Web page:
FFF5 | Kader Attia: "The Body’s Legacies Pt 1" / ONASSIS CULTURAL CENTRE

FFF5 | Kader Attia: "The Body’s Legacies Pt 1"

Discussion and screening

Onassis Fast Forward Festival 5–Athens

11-13 MAY 2018

11 May | 20:00
Screening & Debate

12-13 May | 21:00
Irida (15, Ippokratous St & 55, Akadimias St)
Screening duration: 60 minutes
The screening and the debate will be held in English.
As part of theOnassis Fast Forward Festival 5–Athens, the historic Athenian movie theatre “Irida” presents in a European premiere the first part of the film trilogy of the prominent French-Algerian visual artist and filmmaker Kader Attia. The stars here are the “exiled” objects; the ones that colonial powers and Western missionaries seized from their rightful owners and turned into ethnic token-exhibits in European museums. The artist himself and the anthropologist-archaeologist Eleana Yalouri coordinate the public discussion that follows the first showing.
Free entrance, on a first come first served basis.
The distribution of entrance tickets begins one (1) hour before the event.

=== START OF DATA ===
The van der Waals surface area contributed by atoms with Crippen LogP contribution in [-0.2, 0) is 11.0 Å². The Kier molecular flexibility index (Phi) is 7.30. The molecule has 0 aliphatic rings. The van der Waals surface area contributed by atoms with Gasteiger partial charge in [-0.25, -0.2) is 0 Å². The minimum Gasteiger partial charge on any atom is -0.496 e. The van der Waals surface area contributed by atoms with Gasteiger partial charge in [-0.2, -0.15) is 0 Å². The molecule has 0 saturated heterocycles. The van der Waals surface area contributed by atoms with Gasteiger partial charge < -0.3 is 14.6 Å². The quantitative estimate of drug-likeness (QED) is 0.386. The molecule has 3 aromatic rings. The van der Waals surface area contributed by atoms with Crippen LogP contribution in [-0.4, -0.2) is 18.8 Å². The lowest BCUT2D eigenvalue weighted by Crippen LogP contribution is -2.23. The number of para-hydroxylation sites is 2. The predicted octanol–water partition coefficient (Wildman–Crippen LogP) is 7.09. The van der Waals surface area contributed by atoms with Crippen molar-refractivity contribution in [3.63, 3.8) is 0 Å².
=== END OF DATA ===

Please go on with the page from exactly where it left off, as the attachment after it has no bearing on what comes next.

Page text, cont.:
Kader Attia’s film essay The Body’s Legacies Pt 1: The Objects is part of a trilogy that questions the colonized body. This first part is concerned with the restitution of objects that were taken from non-Western societies by the colonialising powers or by missionaries and delivered to Western countries. In Europe and North America, they entered private and public collections, and since then have been presented from a merely Western scholarly perspective: they have been ethnologized. Being categorised as ethnological objects, they have been emptied of their original meaning, and frozen in time, no matter if their original purpose included deterioration or even destruction. Whereas their actual function has been ignored mostly, these objects have gained a new identity: they have become cornerstones of archaeology, art history and ethnology, and now bear witness to the history of Western science and humanities. Like colonialized peoples and migrants, they now have two identities — much in the same way as archaeological artefacts from ancient Greece that have become part of the history of Classicist art of those countries to which they were brought by scholars in the 18th century.